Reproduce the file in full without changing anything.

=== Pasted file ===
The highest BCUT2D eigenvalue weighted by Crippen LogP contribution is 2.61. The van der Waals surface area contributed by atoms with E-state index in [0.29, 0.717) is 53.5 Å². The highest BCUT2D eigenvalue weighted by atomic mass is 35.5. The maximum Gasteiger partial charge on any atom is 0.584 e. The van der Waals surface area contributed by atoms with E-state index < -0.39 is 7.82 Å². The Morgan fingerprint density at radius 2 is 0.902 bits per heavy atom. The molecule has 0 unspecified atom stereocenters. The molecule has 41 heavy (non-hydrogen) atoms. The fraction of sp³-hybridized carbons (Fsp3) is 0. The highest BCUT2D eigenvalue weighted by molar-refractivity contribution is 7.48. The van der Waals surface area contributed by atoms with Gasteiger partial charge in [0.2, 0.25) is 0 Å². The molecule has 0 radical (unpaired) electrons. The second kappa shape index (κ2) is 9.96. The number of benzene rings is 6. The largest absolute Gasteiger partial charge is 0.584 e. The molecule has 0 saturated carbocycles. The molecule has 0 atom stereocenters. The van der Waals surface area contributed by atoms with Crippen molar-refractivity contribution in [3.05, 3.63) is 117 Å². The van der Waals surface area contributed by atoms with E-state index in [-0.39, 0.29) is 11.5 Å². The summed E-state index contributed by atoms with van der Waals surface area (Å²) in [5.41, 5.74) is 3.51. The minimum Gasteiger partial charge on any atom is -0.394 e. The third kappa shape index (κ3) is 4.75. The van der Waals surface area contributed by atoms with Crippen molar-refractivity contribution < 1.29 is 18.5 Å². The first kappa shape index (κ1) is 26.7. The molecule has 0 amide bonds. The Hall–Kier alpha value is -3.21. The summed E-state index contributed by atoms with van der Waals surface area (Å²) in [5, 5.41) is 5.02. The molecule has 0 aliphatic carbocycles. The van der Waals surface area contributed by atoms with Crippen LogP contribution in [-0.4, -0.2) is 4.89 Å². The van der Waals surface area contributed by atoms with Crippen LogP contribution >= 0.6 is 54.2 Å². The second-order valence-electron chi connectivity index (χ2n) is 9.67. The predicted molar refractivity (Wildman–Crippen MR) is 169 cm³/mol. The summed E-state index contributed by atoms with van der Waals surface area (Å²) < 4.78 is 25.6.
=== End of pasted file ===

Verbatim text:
The highest BCUT2D eigenvalue weighted by Crippen LogP contribution is 2.61. The van der Waals surface area contributed by atoms with E-state index in [0.29, 0.717) is 53.5 Å². The highest BCUT2D eigenvalue weighted by atomic mass is 35.5. The maximum Gasteiger partial charge on any atom is 0.584 e. The van der Waals surface area contributed by atoms with E-state index < -0.39 is 7.82 Å². The Morgan fingerprint density at radius 2 is 0.902 bits per heavy atom. The molecule has 0 unspecified atom stereocenters. The molecule has 41 heavy (non-hydrogen) atoms. The fraction of sp³-hybridized carbons (Fsp3) is 0. The highest BCUT2D eigenvalue weighted by molar-refractivity contribution is 7.48. The van der Waals surface area contributed by atoms with Gasteiger partial charge in [0.2, 0.25) is 0 Å². The molecule has 0 radical (unpaired) electrons. The second kappa shape index (κ2) is 9.96. The number of benzene rings is 6. The largest absolute Gasteiger partial charge is 0.584 e. The molecule has 0 saturated carbocycles. The molecule has 0 atom stereocenters. The van der Waals surface area contributed by atoms with Crippen molar-refractivity contribution in [3.05, 3.63) is 117 Å². The van der Waals surface area contributed by atoms with E-state index in [-0.39, 0.29) is 11.5 Å². The summed E-state index contributed by atoms with van der Waals surface area (Å²) in [5.41, 5.74) is 3.51. The minimum Gasteiger partial charge on any atom is -0.394 e. The third kappa shape index (κ3) is 4.75. The van der Waals surface area contributed by atoms with Crippen molar-refractivity contribution < 1.29 is 18.5 Å². The first kappa shape index (κ1) is 26.7. The molecule has 0 amide bonds. The Hall–Kier alpha value is -3.21. The summed E-state index contributed by atoms with van der Waals surface area (Å²) in [5, 5.41) is 5.02. The molecule has 0 aliphatic carbocycles. The van der Waals surface area contributed by atoms with Crippen LogP contribution in [-0.4, -0.2) is 4.89 Å². The van der Waals surface area contributed by atoms with Crippen LogP contribution >= 0.6 is 54.2 Å². The second-order valence-electron chi connectivity index (χ2n) is 9.67. The predicted molar refractivity (Wildman–Crippen MR) is 169 cm³/mol. The summed E-state index contributed by atoms with van der Waals surface area (Å²) < 4.78 is 25.6.